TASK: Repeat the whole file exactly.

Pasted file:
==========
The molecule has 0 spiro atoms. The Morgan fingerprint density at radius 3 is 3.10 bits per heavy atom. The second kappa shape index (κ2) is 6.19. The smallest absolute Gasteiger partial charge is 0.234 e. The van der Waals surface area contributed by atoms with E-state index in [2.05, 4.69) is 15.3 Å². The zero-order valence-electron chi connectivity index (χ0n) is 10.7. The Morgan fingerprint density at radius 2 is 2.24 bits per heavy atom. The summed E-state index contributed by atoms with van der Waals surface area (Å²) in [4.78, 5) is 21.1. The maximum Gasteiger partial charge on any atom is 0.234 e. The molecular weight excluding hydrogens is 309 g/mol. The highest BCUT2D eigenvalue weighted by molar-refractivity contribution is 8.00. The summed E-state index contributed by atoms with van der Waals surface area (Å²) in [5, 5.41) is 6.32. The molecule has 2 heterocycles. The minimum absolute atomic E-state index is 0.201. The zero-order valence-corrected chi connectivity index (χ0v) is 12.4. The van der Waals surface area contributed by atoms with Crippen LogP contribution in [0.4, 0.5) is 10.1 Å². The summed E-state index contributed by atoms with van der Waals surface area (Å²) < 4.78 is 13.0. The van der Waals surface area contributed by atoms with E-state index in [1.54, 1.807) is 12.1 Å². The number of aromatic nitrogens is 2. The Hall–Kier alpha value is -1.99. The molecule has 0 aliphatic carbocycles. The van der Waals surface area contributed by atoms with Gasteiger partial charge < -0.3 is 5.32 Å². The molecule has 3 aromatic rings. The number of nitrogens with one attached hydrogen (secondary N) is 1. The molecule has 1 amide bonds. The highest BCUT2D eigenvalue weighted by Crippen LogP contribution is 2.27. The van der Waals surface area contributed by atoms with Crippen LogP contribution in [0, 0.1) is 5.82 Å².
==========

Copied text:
The molecule has 0 spiro atoms. The Morgan fingerprint density at radius 3 is 3.10 bits per heavy atom. The second kappa shape index (κ2) is 6.19. The smallest absolute Gasteiger partial charge is 0.234 e. The van der Waals surface area contributed by atoms with E-state index in [2.05, 4.69) is 15.3 Å². The zero-order valence-electron chi connectivity index (χ0n) is 10.7. The Morgan fingerprint density at radius 2 is 2.24 bits per heavy atom. The summed E-state index contributed by atoms with van der Waals surface area (Å²) in [4.78, 5) is 21.1. The maximum Gasteiger partial charge on any atom is 0.234 e. The molecular weight excluding hydrogens is 309 g/mol. The highest BCUT2D eigenvalue weighted by molar-refractivity contribution is 8.00. The summed E-state index contributed by atoms with van der Waals surface area (Å²) in [5, 5.41) is 6.32. The molecule has 2 heterocycles. The minimum absolute atomic E-state index is 0.201. The zero-order valence-corrected chi connectivity index (χ0v) is 12.4. The van der Waals surface area contributed by atoms with Crippen LogP contribution in [0.4, 0.5) is 10.1 Å². The summed E-state index contributed by atoms with van der Waals surface area (Å²) < 4.78 is 13.0. The van der Waals surface area contributed by atoms with E-state index in [1.54, 1.807) is 12.1 Å². The number of aromatic nitrogens is 2. The Hall–Kier alpha value is -1.99. The molecule has 0 aliphatic carbocycles. The van der Waals surface area contributed by atoms with Gasteiger partial charge < -0.3 is 5.32 Å². The molecule has 3 aromatic rings. The number of nitrogens with one attached hydrogen (secondary N) is 1. The molecule has 1 amide bonds. The highest BCUT2D eigenvalue weighted by Crippen LogP contribution is 2.27. The van der Waals surface area contributed by atoms with Crippen LogP contribution in [0, 0.1) is 5.82 Å².